In the case of Bilski versus Kappos, the US Supreme Court upheld earlier judgements that a system of hedging risk should not be granted a patent.
The Federal Court was judged to have erred in concluding that the “machine-or-transformation test” is the exclusive test for a patentable process.
The Supreme Court decided that the claim for patent of the risk hedging system did not constitute more than an abstract idea:
…Claims 1 and 4 explain the basic concept of hedging and reduce that concept to a mathematical formula. This is an unpatentable abstract idea, just like the algorithms at issue in Benson and Flook. Petitioners’ remaining claims, broad examples of how hedging can be used in commodities and energy markets, attempt to patent the use of the abstract hedging idea, then instruct the use of wellknown random analysis techniques to help establish some of the inputs into the equation. They add even less to the underlying abstract principle than the invention held patent ineligible in Flook.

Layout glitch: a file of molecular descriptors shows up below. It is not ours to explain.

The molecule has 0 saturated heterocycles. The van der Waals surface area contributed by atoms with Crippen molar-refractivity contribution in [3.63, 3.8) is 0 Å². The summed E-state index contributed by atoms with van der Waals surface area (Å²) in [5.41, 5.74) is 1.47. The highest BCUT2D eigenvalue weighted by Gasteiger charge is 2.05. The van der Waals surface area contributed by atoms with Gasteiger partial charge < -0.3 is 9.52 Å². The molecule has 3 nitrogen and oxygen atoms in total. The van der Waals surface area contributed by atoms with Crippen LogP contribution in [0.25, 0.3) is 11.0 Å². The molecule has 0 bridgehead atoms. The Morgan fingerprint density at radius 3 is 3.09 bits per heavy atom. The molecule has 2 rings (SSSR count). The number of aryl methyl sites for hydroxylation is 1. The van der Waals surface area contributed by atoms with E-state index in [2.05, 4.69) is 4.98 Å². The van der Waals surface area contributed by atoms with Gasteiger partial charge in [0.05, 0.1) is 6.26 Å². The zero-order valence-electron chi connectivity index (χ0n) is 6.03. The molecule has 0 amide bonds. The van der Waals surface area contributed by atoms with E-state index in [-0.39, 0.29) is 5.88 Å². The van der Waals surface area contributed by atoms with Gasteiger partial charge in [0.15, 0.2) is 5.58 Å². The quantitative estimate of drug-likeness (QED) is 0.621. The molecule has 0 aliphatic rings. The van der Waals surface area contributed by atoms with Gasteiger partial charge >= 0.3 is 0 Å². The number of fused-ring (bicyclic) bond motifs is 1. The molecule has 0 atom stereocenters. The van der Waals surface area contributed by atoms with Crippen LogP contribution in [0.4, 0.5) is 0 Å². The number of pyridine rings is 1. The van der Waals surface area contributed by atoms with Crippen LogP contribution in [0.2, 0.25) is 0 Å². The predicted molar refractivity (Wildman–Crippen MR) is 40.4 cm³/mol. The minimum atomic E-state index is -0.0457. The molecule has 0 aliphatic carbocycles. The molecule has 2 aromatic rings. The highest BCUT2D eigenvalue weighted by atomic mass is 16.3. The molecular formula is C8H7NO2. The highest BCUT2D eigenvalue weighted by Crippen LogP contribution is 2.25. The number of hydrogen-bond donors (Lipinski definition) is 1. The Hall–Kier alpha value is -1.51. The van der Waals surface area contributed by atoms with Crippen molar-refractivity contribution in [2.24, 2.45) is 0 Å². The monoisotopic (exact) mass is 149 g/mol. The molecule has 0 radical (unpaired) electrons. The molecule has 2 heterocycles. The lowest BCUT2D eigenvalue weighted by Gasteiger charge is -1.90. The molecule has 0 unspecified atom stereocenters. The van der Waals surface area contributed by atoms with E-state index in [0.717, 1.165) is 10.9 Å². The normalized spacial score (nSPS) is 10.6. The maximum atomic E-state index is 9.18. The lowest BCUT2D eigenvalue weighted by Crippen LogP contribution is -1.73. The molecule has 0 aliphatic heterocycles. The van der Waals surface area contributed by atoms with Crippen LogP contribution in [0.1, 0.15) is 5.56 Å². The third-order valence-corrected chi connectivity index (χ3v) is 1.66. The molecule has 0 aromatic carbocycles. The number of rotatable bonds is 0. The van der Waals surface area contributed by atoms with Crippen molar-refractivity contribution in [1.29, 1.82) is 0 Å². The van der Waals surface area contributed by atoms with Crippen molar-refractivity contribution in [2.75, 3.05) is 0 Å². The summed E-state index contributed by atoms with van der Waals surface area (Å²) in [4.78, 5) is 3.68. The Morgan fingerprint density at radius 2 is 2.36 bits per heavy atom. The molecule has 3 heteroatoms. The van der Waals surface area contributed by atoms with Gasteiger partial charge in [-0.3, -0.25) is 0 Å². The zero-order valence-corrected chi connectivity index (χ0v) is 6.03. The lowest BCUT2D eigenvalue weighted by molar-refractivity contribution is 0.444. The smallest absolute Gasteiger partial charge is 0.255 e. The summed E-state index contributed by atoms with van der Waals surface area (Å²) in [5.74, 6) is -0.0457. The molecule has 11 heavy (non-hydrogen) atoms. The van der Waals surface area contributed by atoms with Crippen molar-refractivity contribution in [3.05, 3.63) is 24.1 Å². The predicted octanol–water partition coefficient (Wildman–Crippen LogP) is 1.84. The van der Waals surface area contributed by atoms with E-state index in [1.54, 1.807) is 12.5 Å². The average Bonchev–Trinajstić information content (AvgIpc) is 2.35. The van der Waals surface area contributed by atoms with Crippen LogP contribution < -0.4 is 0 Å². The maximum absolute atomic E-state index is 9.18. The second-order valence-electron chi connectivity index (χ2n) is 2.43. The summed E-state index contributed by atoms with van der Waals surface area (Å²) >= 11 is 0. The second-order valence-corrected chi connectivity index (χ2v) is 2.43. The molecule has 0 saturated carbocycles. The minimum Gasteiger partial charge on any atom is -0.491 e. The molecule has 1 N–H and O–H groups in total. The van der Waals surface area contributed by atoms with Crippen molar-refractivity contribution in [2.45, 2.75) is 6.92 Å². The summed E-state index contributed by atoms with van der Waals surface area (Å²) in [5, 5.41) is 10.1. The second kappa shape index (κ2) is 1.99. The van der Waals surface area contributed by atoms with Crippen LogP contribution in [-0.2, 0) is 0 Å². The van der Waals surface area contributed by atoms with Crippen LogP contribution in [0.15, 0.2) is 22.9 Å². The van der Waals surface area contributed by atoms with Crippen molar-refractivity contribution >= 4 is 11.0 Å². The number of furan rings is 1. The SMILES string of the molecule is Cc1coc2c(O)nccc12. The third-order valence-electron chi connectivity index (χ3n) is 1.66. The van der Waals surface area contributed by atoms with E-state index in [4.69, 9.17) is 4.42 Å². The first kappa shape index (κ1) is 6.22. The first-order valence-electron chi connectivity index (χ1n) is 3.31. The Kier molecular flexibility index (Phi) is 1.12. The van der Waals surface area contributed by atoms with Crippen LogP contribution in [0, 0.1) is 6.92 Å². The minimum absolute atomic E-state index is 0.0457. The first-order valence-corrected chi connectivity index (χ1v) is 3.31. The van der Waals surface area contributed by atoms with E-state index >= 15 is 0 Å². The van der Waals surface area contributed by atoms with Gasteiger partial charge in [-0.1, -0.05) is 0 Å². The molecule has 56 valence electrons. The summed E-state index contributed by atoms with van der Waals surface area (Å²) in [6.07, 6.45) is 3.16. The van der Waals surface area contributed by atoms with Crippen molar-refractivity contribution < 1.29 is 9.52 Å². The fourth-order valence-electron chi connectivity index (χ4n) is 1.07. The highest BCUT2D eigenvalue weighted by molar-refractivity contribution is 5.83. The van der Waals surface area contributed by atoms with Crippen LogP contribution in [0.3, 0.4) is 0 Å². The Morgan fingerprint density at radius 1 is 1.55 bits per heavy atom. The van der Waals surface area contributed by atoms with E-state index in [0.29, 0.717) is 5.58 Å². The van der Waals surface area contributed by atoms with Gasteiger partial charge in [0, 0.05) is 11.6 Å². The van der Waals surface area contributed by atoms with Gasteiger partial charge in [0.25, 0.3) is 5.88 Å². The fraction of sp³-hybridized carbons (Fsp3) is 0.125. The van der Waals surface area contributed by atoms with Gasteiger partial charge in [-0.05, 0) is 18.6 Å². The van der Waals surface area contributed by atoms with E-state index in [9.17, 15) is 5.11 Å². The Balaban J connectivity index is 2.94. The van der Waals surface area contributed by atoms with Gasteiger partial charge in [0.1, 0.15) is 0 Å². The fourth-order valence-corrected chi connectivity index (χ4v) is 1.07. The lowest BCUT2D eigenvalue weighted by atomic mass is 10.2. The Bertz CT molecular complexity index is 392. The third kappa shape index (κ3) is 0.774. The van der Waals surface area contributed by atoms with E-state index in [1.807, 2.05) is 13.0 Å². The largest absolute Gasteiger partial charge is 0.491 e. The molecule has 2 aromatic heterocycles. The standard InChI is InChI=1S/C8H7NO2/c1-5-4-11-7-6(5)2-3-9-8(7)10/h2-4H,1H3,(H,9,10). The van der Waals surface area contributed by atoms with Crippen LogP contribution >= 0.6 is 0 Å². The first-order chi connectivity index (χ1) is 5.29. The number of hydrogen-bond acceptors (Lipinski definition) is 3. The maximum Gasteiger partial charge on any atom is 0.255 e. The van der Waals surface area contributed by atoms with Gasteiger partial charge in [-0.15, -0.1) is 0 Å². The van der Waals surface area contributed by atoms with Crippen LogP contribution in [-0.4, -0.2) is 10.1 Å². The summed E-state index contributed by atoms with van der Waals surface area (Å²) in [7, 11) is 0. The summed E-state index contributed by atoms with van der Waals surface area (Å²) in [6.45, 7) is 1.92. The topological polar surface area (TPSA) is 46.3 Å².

The Licensing Executives Society welcomed the judgement. Brian O’Shaughnessy, LES (USA and Canada) Public Policy Chair, said:
“Overall, we believe the Supreme Court’s decision represents an important step towards maintaining a balanced, effective patent system that promotes innovation and opportunity for both inventors and consumers. By excluding abstract ideas from patent protection, while maintaining the patentability of real-world inventions in all technical fields, this decision will enhance companies’ ability to work together through licensing to offer new products and services.”